Author Evangeline Holland tells the story of Adam Worth and of his most famous theft. To quote:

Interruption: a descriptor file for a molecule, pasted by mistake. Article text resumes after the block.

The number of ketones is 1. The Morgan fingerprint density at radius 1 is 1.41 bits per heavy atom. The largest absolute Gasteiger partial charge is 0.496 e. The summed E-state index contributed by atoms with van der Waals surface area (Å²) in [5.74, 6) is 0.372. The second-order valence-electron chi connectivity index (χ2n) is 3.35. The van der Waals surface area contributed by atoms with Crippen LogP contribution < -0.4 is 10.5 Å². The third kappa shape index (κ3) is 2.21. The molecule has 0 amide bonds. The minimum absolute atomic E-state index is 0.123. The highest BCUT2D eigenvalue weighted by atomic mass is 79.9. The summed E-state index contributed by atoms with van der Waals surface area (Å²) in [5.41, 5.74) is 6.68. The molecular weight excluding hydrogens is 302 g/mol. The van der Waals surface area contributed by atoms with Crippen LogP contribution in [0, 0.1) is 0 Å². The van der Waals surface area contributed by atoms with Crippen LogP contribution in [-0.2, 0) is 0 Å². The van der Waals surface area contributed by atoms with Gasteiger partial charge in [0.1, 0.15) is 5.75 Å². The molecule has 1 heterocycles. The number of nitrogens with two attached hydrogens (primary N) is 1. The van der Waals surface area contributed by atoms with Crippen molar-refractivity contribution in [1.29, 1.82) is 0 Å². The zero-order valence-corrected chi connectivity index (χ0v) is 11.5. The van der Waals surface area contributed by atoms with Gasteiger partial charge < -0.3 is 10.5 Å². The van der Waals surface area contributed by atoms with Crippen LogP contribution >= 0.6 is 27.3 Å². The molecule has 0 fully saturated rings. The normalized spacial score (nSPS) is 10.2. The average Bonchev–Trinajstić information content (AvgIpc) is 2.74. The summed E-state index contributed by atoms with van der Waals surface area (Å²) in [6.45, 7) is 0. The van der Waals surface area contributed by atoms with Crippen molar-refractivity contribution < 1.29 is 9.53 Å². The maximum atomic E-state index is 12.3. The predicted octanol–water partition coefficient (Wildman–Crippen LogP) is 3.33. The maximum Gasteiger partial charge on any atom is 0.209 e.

For a large part of the late 19th century, one man confounded, outwitted, and bemused the police forces of multiple continents: Adam Worth (1844-1902). So difficult was it to catch him red-handed, so wily were his swindles, and so brazen were his thefts that Scotland Yard called him the “Napoleon of Crime.” His greatest and most famous theft of all was that of Gainsborough’s portrait of Georgiana, the Duchess of Devonshire in 1876. Worth, who was born to Jewish parents in Cambridge, Massachusetts, worked his way up from a bounty jumper during the Civil War (bounty jumpers were those who joined the Army and then deserted with their enlistment bounties), to bank robber, to gambling saloon owner, and finally to jewel and art thief. With his dapper good looks and excellent manners, Worth even managed to infiltrate English high society for a brief period–though of course he used his position to rob his esteemed and flattered aristocratic friends.
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